The History Corner

‘An Exile’s Keepsakes’: the times and travels of Clonakilty’s Eugene Davis

Posted on: 10th June, 2016 in The History Corner

“I have them still, though many years Life’s load on me have pressed, Since first I caught them through my tears Imprisoned on my breast, As o’er the waves the vessel sped That bore me far away From where my...

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The Dying Rebel: Remembering Seán Hurley and the road to revolution

Posted on: 4th April, 2016 in The History Corner

Throughout Ireland’s long struggle for independence, the ballad, or hero song, emerged as a cultural staple for commemorating historical events and figures in public form. While such songs can often miss the historical complexities of the time periods that they...

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Swiss gold, stories untold, and…Oasis? The History of Skibbereen’s Liss Ard Estate

Posted on: 8th March, 2016 in The History Corner

Can one put a price on the past? Well, yes apparently, because the Liss Ard estate outside of Skibbereen is now up for sale at the cool price of €7.5 million. However, when viewing historical properties, it’s interesting to think...

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Remembering Patrick Keohane and the Terra Nova Expedition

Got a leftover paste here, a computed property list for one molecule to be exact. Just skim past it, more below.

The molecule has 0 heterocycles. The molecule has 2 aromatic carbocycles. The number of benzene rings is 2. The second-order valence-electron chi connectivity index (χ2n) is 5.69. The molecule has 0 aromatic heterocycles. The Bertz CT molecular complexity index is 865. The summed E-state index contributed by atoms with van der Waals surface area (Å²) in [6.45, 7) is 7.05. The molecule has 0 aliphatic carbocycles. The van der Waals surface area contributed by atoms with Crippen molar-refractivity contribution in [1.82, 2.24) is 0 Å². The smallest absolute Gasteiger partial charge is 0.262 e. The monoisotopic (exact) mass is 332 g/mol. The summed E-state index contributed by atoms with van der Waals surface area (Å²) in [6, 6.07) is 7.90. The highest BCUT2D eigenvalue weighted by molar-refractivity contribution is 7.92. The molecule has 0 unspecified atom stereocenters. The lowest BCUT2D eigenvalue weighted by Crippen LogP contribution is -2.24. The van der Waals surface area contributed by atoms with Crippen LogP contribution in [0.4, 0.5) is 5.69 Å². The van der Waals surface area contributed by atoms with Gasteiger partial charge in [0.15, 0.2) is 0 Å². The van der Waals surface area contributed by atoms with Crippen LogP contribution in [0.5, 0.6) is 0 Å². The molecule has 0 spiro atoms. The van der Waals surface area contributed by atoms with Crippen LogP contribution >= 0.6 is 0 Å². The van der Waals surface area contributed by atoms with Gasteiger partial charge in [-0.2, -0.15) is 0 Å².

Posted on: 8th February, 2016 in The History Corner

Last month, the Royal Navy ship ‘HMS Protector’ made its first official visit to East Antarctic, during which it became the first Navy vessel to sail below 77 degrees latitude since before the Second World War. While taking a break...

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All I want for Christmas is… Daniel O’Connell’s toothpick!

Posted on: 1st December, 2015 in The History Corner

Above: Offices of The Irish People 1865.   The holiday season is upon us, and while for many, this means family gatherings, mulled wine, Christmas markets and, if we’re lucky, tins of roses; there is no denying the increasing commercialisation of...

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The West Cork ‘Pagan’ that tried to convert Mrs Brown’s Boys

Posted on: 3rd November, 2015 in The History Corner

Above: Mountjoy Jail circa 1866 With both Halloween and All Saints’ Day rapidly approaching, it is worth briefly considering the historical significance of their origins. While All Saints’ Day had traditionally been observed on May 13 since its introduction in...

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A tale of two statues: Brendan, Columbus and the Age of Exploration

Posted on: 5th October, 2015 in The History Corner

Above: St. Brendan Statue Bantry Have you ever heard about the time that Christopher Columbus, on his way to the ‘New World’, majestically sailed into Bantry Bay under the folds of the Castilla and León flag of the Spanish government?...

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Remembering West Cork Fenians and the Rescue at Manchester

Posted on: 10th September, 2015 in The History Corner

In the early hours of September 11, 1867, two young men were arrested for loitering outside of a storefront on Oak Street in Manchester. Unknowingly, the apprehending officers had set into motion a series of events that would prove to...

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